Coloring Outside the Lines: Racial Segregation in Public Schools and their Attendance Boundaries

Salvatore Saporito, College of William and Mary
Deenesh S. Sohoni, College of William and Mary

In a series of scholarly articles James Coleman hypothesized that student enrollment in private schools does not change levels of racial segregation in public schools. We test this hypothesis directly by comparing the actual racial composition of schools and the racial composition of school-aged children living in their corresponding attendance areas. To make this comparison we link maps of school attendance boundaries with 2000 Census data, the Common Core of Data, and the Private School Survey for the 22 largest U.S. school districts. Results show that public schools would be less racially segregated if all children living in a school district attended their local, neighborhood schools. Similarly, we find that private, magnet, and charter schools contribute to overall racial segregation within school districts. The effects are particularly striking for segregation between white and Hispanic children. Finally, a few school districts with formal desegregation policies succeed in reducing racial segregation.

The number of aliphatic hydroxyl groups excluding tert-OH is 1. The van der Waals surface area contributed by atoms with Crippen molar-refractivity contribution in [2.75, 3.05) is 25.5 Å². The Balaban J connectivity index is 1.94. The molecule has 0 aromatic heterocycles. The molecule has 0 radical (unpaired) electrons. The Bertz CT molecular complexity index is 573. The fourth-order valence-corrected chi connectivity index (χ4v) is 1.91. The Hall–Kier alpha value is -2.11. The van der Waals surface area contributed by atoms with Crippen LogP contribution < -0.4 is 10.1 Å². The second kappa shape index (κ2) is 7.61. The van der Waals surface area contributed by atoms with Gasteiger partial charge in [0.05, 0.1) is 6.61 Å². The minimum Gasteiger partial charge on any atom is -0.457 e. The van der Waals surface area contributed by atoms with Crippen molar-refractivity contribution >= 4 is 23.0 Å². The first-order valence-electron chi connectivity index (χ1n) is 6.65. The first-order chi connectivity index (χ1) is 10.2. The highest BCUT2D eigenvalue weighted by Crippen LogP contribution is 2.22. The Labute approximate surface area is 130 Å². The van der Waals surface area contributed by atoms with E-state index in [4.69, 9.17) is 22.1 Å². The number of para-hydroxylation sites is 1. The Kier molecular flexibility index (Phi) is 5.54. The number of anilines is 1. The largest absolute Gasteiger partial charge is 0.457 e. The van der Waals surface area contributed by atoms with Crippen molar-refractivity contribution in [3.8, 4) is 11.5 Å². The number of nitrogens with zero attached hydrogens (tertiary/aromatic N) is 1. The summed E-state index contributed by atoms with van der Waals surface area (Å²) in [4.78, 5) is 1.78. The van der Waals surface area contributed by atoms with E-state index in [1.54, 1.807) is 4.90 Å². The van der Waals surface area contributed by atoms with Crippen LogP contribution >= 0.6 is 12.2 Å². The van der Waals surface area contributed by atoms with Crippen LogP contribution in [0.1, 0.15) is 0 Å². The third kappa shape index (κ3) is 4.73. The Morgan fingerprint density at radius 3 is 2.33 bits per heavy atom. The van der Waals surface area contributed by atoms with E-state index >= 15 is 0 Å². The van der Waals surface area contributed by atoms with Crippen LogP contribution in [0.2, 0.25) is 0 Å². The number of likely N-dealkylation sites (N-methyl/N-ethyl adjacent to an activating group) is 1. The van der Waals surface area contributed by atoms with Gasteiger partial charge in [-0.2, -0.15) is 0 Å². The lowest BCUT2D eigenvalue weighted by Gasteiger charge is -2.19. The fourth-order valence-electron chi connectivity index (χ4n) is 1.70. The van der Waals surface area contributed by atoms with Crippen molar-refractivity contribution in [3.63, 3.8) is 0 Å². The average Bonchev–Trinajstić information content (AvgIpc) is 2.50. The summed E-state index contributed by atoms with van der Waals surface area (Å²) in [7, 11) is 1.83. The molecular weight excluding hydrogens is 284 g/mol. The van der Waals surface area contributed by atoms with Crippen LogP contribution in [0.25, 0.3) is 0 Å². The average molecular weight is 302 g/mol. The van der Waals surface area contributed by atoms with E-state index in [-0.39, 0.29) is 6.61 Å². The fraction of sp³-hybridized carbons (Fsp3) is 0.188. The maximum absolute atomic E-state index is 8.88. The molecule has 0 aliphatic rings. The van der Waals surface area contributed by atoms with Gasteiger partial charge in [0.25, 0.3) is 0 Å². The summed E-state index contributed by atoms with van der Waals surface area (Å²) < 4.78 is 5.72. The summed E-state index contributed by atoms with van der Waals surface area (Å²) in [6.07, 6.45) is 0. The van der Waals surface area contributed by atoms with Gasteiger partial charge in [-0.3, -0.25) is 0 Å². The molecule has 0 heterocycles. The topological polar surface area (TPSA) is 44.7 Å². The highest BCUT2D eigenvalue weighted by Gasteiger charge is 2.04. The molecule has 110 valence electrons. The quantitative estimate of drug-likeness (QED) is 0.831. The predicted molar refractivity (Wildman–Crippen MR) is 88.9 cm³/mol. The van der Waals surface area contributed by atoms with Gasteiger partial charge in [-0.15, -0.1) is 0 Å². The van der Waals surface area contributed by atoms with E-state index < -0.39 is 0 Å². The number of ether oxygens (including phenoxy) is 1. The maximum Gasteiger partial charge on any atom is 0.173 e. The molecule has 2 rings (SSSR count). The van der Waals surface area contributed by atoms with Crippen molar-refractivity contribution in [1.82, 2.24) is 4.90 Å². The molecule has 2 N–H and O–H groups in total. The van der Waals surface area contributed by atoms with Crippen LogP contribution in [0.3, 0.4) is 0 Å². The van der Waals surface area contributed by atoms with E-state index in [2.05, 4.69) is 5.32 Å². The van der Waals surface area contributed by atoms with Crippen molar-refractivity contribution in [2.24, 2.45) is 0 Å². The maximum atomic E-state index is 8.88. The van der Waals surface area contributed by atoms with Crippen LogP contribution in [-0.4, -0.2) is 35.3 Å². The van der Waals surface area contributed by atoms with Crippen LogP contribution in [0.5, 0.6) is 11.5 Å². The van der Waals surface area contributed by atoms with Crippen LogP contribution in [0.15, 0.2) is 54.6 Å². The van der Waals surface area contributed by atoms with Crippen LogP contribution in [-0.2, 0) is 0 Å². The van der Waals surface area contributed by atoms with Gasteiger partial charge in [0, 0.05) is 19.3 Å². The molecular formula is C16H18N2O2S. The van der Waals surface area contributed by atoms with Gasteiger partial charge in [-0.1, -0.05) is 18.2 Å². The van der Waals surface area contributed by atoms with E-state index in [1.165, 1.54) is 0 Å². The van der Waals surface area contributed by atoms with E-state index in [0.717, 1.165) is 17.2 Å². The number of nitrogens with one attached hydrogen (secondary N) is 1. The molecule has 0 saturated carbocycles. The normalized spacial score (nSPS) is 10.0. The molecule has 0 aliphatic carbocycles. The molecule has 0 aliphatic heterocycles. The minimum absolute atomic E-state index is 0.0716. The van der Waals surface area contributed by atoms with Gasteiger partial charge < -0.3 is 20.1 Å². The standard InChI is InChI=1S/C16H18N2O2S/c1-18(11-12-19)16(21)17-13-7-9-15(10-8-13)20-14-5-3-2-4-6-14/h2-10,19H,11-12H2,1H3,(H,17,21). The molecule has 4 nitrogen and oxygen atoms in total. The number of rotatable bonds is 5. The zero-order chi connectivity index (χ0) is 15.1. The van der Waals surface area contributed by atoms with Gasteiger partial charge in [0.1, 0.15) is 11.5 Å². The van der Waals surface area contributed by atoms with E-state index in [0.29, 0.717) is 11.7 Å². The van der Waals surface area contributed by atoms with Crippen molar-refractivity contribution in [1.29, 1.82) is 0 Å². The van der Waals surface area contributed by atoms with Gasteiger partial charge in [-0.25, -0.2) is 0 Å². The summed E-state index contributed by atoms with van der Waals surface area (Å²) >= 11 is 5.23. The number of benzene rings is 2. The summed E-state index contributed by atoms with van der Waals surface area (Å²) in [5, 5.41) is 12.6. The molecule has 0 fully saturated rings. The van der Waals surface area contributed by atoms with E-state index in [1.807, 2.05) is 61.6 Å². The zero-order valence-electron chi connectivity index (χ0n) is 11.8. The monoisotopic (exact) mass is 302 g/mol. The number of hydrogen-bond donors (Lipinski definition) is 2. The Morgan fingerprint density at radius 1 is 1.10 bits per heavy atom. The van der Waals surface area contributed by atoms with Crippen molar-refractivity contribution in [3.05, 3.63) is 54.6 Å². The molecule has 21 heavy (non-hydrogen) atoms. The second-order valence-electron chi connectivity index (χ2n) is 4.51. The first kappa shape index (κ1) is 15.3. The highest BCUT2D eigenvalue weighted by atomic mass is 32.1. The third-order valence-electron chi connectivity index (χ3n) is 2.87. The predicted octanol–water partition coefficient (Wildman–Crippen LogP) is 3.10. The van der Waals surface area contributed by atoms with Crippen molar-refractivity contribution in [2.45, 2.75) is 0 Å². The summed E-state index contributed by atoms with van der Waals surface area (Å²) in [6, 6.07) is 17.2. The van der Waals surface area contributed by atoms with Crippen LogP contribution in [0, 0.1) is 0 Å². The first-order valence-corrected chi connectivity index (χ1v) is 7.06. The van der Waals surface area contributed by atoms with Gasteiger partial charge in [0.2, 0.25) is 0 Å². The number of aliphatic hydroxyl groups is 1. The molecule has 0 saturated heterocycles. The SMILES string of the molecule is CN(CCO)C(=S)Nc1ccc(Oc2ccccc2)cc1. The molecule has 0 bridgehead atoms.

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Presented in Poster Session 4: Migration, Income, Employment, Neighborhoods and Residential Context